The initiative to operate independently.
If the worker is operating as his/her own entity and conducts business as such, he/she might be an independent contractor.
Is this working relationship temporary?
If the duration of the work is indefinite or permanent, this person could qualify as an employee.
How much control does the employer have?
If the employer is setting the pay rate and the hours worked, and controlling the actual work being done, this is most likely an employee. Independent contractors work with more freedom.
It’ll be in your best interest to audit the classifications you’ve assigned to your employees, to make sure you’re properly going about it and following minimum wage and overtime pay rules.
Additionally, Huhman suggests that you regularly reevaluate the status of any independent contractors you have on your payroll, as their status could change.
“As you form a relationship with them, they may take on more responsibilities and transition to a full-time employee,” she says.
2. Keep an eye on overtime
Incorrect employee classification is often a catalyst for improper overtime payment (or lack of payment) — and if overtime payment laws change this year as proposed by the DOL, it’ll be important for you to ensure your company is classifying workers correctly.
The proposed regulation changes seek to raise the minimum salary for those exempt from minimum wage and overtime from $23,660 annually to $50,440.
If you’re not already doing so, Steve Boese, co-host of the HR Happy Hour Show podcast and co-chair of the HR Technology Conference, recommends engaging knowledgeable HR professionals either in-house, outsourced or some combination of both.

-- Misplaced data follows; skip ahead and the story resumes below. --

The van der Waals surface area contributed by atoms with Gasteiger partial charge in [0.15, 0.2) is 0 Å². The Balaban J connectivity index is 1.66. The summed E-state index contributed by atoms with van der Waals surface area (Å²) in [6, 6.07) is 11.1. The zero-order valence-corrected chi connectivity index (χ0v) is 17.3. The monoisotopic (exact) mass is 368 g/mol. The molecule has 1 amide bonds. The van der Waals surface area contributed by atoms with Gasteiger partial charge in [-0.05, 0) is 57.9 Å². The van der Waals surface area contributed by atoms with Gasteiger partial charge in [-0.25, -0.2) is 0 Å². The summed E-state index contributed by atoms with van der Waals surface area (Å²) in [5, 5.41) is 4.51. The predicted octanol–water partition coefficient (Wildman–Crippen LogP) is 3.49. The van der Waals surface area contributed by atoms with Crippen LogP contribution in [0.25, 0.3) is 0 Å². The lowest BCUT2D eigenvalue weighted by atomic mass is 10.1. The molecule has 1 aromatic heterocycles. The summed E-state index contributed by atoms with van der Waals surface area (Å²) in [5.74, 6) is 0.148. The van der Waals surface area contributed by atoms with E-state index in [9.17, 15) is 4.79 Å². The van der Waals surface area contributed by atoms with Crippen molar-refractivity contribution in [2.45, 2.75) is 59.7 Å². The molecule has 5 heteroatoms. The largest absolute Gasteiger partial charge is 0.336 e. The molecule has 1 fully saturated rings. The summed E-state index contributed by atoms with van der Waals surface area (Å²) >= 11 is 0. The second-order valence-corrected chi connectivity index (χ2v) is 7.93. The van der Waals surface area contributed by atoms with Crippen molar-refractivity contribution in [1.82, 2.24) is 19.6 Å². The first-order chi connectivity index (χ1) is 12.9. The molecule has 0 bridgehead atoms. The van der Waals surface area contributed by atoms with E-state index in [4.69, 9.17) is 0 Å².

“It can be tempting for the founders of a small business to try and ‘handle’ HR on their own, but just like you’d hire a CPA to do the company finances, you’ll be much better off (and at less risk of fines and lawsuits) by engaging qualified HR professionals to look after these important items,” Boese says.
3. Be aware of ban-the-box laws
According to the National Employment Law Project, ban-the-box laws are meant to ensure people with convictions have a fair chance to find work. Generally, these laws prohibit employers from asking a job candidate about his or her criminal history until an interview is conducted or an offer is made. They vary from state to state and even by city and county. Some ban-the-box laws affect only public employers, but some states — like Minnesota, New Jersey and Oregon — have adopted policies that impact private employers, according to Huhman, who says employers need to know and keep up with their local laws.
“Employers should check whether their city or state has any ban-the-box laws and if those laws apply to them,” Huhman says. “Then, they should adjust their job applications to comply with those laws.”
Employers should adjust interview guidelines, as well.
Huhman says employers who aren’t sure about local laws, or who have employees spread out across different states, may want to delay questions about criminal history until later in the hiring process, to make sure they avoid any penalties.
This post was authored by Scott Muska and was originally published by our media partner Mashable.